Characters reveal their thoughts or feelings through dialogue. Their words can show their age, gender, attitude, mood, background and their relationship to the other person/people in the conversation. The dialogue can also show a stark contrast to the character’s body language. You might have a character who is shuffling or restless but their words sound calm and controlled. In this case the dialogue doesn’t work in isolation. The reader will be wondering why there is a contrast and what the character is really thinking. If Frank says to Dora, ‘It’s been a quiet day, nothing to report. Can I get you anything?’ while pacing across the driveway, you’re left wondering – what their relationship is like, what he should be reporting and why he seems restless if there is nothing to share.

Dialogue can be used to show a range of emotions:

‘I need to call him before it’s too late.’

‘She didn’t tell me the car wouldn’t be there. Wait till I get hold of her.’

‘Marty, I need to check the switches, I don’t want to leave anything on. Do you think the house will be alright?’

‘The city is alive and buzzing, especially for a new kid in town.’

‘The officer looked half dead, I doubt we’ll make it out of here tonight.’

‘This is the best job in the world. I feel alive. I’m alive.’

These quote show characters with different emotions, issues, characteristics and with just one line of dialogue the reader gains a better understanding of who the character is and what makes them tick.

the shadow

Body language

Body language experts tell us that only 10% of our communication is through words themselves (although the figures tend to vary). Most of our communication is non-verbal: eye movements, posture, gestures, facial expressions. If this is the case then it we need to pay close attention what we write about the non-verbal communication of our characters. How can you get your character to appear nervous, angry, distracted or elated without words?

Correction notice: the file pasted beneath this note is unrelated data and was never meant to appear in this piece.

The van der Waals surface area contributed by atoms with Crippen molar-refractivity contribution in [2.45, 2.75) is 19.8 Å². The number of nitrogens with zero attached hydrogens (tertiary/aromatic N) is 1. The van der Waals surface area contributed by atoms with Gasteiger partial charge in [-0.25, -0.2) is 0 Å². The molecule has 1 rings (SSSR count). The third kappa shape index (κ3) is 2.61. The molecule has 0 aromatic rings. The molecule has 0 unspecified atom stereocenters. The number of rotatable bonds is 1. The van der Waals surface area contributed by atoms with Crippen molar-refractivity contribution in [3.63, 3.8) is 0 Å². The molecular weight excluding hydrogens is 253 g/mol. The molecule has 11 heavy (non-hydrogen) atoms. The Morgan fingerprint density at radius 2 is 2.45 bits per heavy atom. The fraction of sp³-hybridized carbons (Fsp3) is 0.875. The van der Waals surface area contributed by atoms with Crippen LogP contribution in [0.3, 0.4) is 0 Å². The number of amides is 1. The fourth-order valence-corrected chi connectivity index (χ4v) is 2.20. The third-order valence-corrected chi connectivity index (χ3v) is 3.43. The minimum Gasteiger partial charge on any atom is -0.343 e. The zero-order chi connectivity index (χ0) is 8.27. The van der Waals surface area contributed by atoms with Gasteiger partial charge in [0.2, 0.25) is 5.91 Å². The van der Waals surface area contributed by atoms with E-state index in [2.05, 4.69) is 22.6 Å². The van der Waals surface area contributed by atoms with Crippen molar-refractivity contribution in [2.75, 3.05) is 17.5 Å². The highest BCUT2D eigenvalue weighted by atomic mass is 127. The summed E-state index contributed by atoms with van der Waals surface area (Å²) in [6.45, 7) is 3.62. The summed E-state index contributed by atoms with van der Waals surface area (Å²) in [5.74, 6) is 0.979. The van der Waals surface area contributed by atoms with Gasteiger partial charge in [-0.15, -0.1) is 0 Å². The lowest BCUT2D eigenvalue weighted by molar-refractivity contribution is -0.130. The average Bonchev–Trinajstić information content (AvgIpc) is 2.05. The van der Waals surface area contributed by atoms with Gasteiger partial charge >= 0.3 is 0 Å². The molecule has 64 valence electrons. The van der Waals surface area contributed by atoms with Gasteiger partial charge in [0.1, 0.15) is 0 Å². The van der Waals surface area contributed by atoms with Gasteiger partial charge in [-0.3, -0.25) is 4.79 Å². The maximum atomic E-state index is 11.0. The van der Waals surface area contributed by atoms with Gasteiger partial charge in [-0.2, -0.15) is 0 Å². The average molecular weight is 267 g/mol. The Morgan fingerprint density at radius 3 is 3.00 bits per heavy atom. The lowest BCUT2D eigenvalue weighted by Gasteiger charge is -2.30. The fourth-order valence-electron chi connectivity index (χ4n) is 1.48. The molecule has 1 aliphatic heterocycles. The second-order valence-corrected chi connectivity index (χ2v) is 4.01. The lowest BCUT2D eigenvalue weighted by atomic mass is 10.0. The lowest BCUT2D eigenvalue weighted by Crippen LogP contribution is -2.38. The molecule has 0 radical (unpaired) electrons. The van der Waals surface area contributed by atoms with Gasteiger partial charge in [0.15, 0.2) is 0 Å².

Have a look at these:

He spun the pencil, avoiding the man’s gaze.

Carry leaped up from her seat and hugged the doctor, this was the news she had hoped for.

Miles pressed his fist into the wall, his heart pounding as he heard the verdict.

She raised her eyebrows, her head tiled as the next one arrived.

These aren’t all subtle but see what I mean about body language? These characters haven’t said a word but I would guess you have at least one scene in your mind from any one of these sentences. You can create a character very quickly with just a few gestures or expressions. Have a look at these for some ideas.

A few tips:

Proximity to other characters show how close the person is to the other character.

People who are uncomfortable in themselves or in certain situations won’t make eye contact. A person who is lying may not make good eye contact (although there are exceptions to the rules).

Can you make characters mirror one another in a conversation? It can show closeness and acceptance.

Other Characters

Aside from a one man stage show, most narratives have a range of characters. This can be a useful way of characterising either a main character or other characters in your writing. We all interact in different ways depending on – how well we know the person, possibly their gender or age, what they have done to us or how they respond to us, how much we trust them…and the list goes on, but you see what I’m getting at. The responses to your star play will tell us a lot about A) your star player and B) the other characters.

Nobody came near him, the bench was a form of solitary confinement.

The neighbours always appreciated a call from Betty, they liked to hear her voice.

All the staff stood up when Bob walked into the room.

Even the dog cowered when Dad came downstairs.

Rachel tried to get people to help her pack her bags at the counter but noone would even look at her.

Brent couldn’t understand why people phased out of the conversation when he spoke.

These are just a few of the many ways we can characterise in our writing. Of all of these I think I have found body language to be the most interesting and complicated in my writing because it can convey so much but it needs to be done carefully. When done well, it leads to powerful images etched into the mind of the reader.